Norepinephrine-induced endoplasmic reticulum stress and an impaired post-translational glycosylation of NET can accelerate its degradation and may result in lower hNET density in HF. To elucidate this possibility, we analyzed the hNET glycosylation profile in normal and HF tissues. There was no difference in NET1 glycosylation in normal and HF hearts (Fig. 2C), suggesting that there was no defect in surface expression of hNET on the sarcolemma. Almost all of the hNET protein was glycosylated in these heart samples; a barely detectable unglycosylated fraction of hNET was present in the supernatant.
It is expected that the superfluous NE in the synaptic cleft will normally be efficiently reabsorbed by the hNET1. In fact, patients with α2c polymorphism who exhibit a retarded ability for the feedback control of NE release from the neurons and release excessive amounts of NE in the synaptic cleft demonstrate a higher delayed mIBG H/M ratio. It is surmised that an increased activity of hNET1 serves as a protective molecular adaptation to partially offset the deleterious consequences of an incessant bombardment of the myocyte with toxic amounts of NE. However, such compensatory mechanisms are gradually overwhelmed, and persistent NE excess leads to beta-adrenoceptor desensitization and worsening of HF. Data from transgenic models of exaggerated NE release support the importance of NE reuptake mechanisms. Three months after aortic banding, dramatically reduced survival was observed in alpha2A-knockout (52%) and alpha2C-knockout (47%) mice owing to HF with enhanced LV hypertrophy, myocardial fibrosis, and elevated circulating catecholamines, compared with wild-type and alpha2B-deficient animals (86%).
Multiple experimental studies have demonstrated that genetic alterations in the NE receptors or their downstream signaling pathways may be associated with cardiomyopathy, with the myocytes possibly the innocent victims. A cardiomyocyte-specific transgenic overexpression of Gαq results in maladaptive myocardial hypertrophy and is also associated with reproducible peripartum cardiomyopathy and HF; inhibition of Gαq-induced signaling attenuates mitogen-activated protein kinase activation and cardiac hypertrophy. Genetic polymorphism of the rate-limiting enzyme tyrosine hydroxylase also induces structural changes in the myocardium. The exact regulation of the enzymatic cascade through pre-synaptic adrenergic and muscarinic receptors, hNET1 efficiency, and deficits of intraneuronal monoamine oxidase have not been elucidated. It is noteworthy that the reduction of myocardial NE uptake and loss of neuronal NE in HF is not due to the loss of structural integrity of the cardiac sympathetic nerves, as exemplified by the unaffected expression of the pan-neuronal protein gene product 9.5.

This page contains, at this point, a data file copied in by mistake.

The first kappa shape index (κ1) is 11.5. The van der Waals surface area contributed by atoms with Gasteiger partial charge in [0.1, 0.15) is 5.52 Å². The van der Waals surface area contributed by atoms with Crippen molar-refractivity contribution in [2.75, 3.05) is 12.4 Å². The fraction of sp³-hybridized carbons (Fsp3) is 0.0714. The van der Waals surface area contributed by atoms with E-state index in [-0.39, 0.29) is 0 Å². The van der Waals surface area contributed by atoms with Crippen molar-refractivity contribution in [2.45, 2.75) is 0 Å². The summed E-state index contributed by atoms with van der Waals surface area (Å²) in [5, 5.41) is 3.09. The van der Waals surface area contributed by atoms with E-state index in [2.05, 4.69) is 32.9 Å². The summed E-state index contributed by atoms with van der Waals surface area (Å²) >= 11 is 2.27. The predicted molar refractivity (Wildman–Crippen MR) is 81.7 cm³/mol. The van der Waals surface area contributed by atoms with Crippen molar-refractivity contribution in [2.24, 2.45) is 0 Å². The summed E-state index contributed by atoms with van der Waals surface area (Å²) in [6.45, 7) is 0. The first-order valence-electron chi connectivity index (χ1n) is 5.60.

Evolutionarily, the sympathetic neurons, as compared with the parasympathetic neurons, are primitive. Unlike parasympathetic neurons, which have evolved with cholinesterase protection, sympathetic neurons rely completely on the neuronal reuptake mechanism to manage NE excess and hence are easily overwhelmed. In absence of a metabolic inhibitor of NE in the synaptic cleft, the excess NE results in adrenoceptor modulation, myocyte apoptosis (14), and myocellular loss, further worsening myocardial function. It seems that we pay the price for the lack of evolution in the sympathetic system.
Nerve growth factor overexpression in mice facilitates NE reuptake and prevents onset of HF. Injection of nerve growth factor into the stellate ganglia of rats with HF resulted in improved NE uptake, replenishment of cardiac NE stores, and improvement in LV function (15); this NE consolidation occurred without any change in the number of sympathetic nerves. Similarly, overexpression of NET1 resulted in marked improvement of HF in a rabbit model (16). The NET1 gene transfer normalizes not only protein expression of the NET1 but also beta1-adrenergic receptors and sarcoplasmic reticulum Ca2++-ATPase, thus replicating some of the molecular effects that typically accompany pharmacologically managed HF. Another important finding was the complete recovery of NE uptake by LV myocardial tissue. These experiments suggest that modulating hNET1 expression may serve as an attractive alternative therapeutic target in the management of HF and may lead to development of pharmacologic agents that facilitate NE reuptake mechanisms in the myocardium.
H. William Strauss, MD, served as Guest Editor for this paper.
↵⁎ Editorials published in JACC: Cardiovascular Imaging reflect the views of the authors and do not necessarily represent the views of JACC: Cardiovascular Imaging or the American College of Cardiology.